Hope, and New Life, in a Brooklyn Maternity Ward Fighting Covid-19

In a hospital at the center of the crisis, nearly 200 babies have arrived since March. Some pregnant women have fallen extremely ill, but doctors are winning battles for their lives and their children’s.

The worried doctors stood together after their rounds, weighing the risks. A 31-year-old pregnant woman was in peril, her lungs ravaged by the coronavirus. If they delivered her baby now, it might reduce the strain on her body and help her recover.

But it was more than two months before the due date, and the infant would probably have difficulty breathing, feeding and maintaining temperature and be at risk for long-term health problems. The surgery itself, a cesarean section, would be a stressor for the mother.

In the end,the three obstetricians agreed: Neither the mother, on a ventilator, nor the child in her womb was getting enough oxygen, and the best chance to save both was to bring the baby into the world. Today.

“We needed to do something,” said Dr. Erroll Byer Jr., chairman of the department of obstetrics and gynecology at the Brooklyn Hospital Center, reflecting on that morning nearly two weeks ago.

The woman, Precious Anderson, was one of three critically ill expectant mothers at the same time in the community hospital, an unusual circumstance. Dr. Byer walked back and forth between the maternity floor and the intensive care unit, checking on her.

The obstetrics unit, which delivers about 2,600 babies a year, is typically a place of celebration and fulfilled hopes. But amid the pandemic, it has been transformed.

Nearly 200 babies have arrived since the beginning of March, according to Dr. Byer. Twenty-nine pregnant or delivering women have had suspected or confirmed cases of Covid-19, the disease caused by the virus. They have been kept separate from other patients, and medical workers wear protective clothing when attending to them. Hallways, where women walked as they endured labor, are empty, with the mothers-to-be confined to their rooms. Multiple doctors and nurses in the department have fallen ill.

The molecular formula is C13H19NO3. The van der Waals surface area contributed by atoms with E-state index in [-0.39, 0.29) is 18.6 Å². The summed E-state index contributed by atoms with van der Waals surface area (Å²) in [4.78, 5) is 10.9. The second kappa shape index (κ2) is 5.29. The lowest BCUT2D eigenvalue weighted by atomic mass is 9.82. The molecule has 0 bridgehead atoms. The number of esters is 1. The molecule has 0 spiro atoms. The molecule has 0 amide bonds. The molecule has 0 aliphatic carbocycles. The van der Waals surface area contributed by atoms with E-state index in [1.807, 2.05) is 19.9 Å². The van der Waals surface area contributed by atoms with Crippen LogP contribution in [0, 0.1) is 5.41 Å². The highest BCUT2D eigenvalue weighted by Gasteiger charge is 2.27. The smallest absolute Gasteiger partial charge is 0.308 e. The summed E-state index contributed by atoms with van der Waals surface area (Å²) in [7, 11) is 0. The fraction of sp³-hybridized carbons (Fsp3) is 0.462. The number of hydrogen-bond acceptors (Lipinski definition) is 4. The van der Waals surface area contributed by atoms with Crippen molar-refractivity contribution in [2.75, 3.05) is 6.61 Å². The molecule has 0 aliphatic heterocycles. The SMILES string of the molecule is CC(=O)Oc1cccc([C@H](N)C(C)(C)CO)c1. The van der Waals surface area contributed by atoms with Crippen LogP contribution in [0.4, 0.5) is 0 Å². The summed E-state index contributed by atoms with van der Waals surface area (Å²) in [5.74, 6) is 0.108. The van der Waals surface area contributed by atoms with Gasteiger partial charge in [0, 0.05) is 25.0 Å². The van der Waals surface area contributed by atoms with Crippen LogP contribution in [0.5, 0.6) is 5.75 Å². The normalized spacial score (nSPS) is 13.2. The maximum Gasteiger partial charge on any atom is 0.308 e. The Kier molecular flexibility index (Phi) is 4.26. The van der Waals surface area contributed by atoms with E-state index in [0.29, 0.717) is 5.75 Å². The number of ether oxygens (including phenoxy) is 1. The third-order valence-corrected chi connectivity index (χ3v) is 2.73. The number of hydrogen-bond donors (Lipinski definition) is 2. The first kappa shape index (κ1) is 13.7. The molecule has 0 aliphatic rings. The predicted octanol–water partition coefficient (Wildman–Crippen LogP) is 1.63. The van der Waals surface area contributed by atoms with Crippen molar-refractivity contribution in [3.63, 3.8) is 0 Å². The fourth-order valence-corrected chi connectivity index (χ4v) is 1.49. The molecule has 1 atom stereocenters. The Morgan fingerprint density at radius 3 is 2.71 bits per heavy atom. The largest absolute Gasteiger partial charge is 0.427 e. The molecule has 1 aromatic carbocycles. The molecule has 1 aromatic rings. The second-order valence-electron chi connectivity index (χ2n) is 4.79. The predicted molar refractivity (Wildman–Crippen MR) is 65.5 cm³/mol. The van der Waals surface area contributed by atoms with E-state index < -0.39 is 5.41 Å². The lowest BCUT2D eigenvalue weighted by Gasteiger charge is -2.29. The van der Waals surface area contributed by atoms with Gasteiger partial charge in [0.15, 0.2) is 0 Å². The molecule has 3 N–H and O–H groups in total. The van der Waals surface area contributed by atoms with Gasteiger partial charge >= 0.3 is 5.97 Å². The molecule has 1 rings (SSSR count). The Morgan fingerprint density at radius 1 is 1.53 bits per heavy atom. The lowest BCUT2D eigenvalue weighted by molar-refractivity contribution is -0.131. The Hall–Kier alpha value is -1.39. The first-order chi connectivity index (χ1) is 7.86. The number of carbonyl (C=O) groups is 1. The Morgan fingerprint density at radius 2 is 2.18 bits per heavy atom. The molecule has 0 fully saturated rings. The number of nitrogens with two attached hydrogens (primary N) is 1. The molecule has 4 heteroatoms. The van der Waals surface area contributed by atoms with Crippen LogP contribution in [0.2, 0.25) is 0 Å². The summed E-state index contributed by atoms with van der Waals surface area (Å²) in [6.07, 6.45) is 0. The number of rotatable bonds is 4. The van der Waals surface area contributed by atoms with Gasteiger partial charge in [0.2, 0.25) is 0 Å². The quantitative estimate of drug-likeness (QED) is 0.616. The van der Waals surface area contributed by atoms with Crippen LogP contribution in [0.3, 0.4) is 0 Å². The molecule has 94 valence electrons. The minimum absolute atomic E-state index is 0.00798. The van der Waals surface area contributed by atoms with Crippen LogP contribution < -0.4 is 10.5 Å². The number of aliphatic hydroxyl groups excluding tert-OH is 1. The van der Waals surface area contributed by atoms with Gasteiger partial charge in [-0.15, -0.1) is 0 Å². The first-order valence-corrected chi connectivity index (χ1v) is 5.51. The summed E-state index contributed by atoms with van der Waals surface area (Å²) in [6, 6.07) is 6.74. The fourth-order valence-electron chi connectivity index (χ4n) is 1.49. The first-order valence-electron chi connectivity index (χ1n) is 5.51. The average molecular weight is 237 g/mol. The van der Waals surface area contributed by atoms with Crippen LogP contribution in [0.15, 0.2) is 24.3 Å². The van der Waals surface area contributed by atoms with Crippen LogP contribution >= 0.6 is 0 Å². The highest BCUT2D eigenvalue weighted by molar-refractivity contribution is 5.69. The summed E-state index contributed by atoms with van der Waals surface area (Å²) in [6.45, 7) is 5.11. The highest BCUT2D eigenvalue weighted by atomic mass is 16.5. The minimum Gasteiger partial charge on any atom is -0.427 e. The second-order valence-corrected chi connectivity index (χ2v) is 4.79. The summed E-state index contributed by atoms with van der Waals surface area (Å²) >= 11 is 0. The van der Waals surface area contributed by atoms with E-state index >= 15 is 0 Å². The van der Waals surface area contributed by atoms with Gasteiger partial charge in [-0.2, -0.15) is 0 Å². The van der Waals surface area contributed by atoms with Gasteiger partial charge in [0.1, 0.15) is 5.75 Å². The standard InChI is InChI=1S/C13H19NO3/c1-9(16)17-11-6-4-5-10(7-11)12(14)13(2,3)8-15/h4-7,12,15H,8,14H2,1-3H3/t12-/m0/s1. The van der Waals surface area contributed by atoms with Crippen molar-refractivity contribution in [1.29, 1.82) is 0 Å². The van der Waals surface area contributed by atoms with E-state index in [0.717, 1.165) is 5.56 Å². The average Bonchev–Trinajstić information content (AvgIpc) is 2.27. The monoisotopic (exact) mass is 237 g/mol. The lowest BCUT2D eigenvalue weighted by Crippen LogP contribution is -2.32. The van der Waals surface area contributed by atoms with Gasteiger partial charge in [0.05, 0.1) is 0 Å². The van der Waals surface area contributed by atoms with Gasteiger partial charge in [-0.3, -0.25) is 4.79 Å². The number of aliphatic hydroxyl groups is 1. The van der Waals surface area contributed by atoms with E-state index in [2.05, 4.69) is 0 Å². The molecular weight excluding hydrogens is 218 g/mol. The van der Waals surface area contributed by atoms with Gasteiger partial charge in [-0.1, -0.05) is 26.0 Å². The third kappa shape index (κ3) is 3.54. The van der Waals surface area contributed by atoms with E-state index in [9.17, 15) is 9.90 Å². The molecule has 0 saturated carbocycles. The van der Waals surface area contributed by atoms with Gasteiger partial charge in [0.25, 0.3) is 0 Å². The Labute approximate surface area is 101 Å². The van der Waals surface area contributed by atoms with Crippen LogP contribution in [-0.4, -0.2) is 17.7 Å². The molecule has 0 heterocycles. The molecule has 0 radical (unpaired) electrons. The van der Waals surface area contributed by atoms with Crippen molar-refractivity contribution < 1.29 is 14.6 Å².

Even healthy pregnant women are anxious. “They don’t feel the happiness and joy that many people experience” at this time of life, Dr. Byer said. Worse, some pregnant patients who become sick are so scared of coming into the hospital — citing fear of the virus or of being alone — that they have delayed doing so. A few of them have become dangerously ill.

As at other New York hospitals, the surge of new patients with Covid-19 flattened this past week. But the intensive care unit at the Brooklyn hospital had to keep expanding, to nearly three times its original size, and deaths remained high. Nearly 90 patients confirmed or suspected to have the virus had succumbed since March 1. From Monday to Friday last week alone, 30 died. Five staff members have also died. The crisis is not over, Dr. Byer and other physicians warned.

But he is grateful: So far, not one mother or baby has been lost. There have been no confirmed cases among newborns, though doctors are awaiting results for one, according to the chair of pediatrics, Dr. Noah Kondamudi.

Ms. Anderson’s case has been particularly harrowing. She had been a patient of Dr. Byer’s for years. He counseled her on getting pregnant after a miscarriage and delivered her sister’s children. Day after day, as she struggled for survival, he kept asking himself: Is she going to lose the baby she tried so hard to have? Will her child be left motherless?

During her ordeal, her mother, Doris Robinson, came to Dr. Byer’s office. “Do you think she’s going to make it?” she asked. “Please be real with me.”

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